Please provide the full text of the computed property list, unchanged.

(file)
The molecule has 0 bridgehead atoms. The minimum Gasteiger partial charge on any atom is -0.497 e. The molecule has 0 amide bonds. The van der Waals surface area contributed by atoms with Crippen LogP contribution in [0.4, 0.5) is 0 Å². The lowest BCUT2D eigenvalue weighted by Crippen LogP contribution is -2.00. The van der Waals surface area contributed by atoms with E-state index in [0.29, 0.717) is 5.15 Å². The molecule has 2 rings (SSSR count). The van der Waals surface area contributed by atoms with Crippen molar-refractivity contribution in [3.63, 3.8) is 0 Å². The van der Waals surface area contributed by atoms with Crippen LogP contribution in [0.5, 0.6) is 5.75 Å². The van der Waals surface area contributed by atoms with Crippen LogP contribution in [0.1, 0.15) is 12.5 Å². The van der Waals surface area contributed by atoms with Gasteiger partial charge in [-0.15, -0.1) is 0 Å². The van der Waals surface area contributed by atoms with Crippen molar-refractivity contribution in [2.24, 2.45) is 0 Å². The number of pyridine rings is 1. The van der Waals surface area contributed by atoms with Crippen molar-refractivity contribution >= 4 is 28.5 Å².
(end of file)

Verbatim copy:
The molecule has 0 bridgehead atoms. The minimum Gasteiger partial charge on any atom is -0.497 e. The molecule has 0 amide bonds. The van der Waals surface area contributed by atoms with Crippen LogP contribution in [0.4, 0.5) is 0 Å². The lowest BCUT2D eigenvalue weighted by Crippen LogP contribution is -2.00. The van der Waals surface area contributed by atoms with E-state index in [0.29, 0.717) is 5.15 Å². The molecule has 2 rings (SSSR count). The van der Waals surface area contributed by atoms with Crippen molar-refractivity contribution in [3.63, 3.8) is 0 Å². The van der Waals surface area contributed by atoms with Crippen LogP contribution in [0.5, 0.6) is 5.75 Å². The van der Waals surface area contributed by atoms with Crippen LogP contribution in [0.1, 0.15) is 12.5 Å². The van der Waals surface area contributed by atoms with Gasteiger partial charge in [-0.15, -0.1) is 0 Å². The van der Waals surface area contributed by atoms with Crippen molar-refractivity contribution in [2.24, 2.45) is 0 Å². The number of pyridine rings is 1. The van der Waals surface area contributed by atoms with Crippen molar-refractivity contribution >= 4 is 28.5 Å².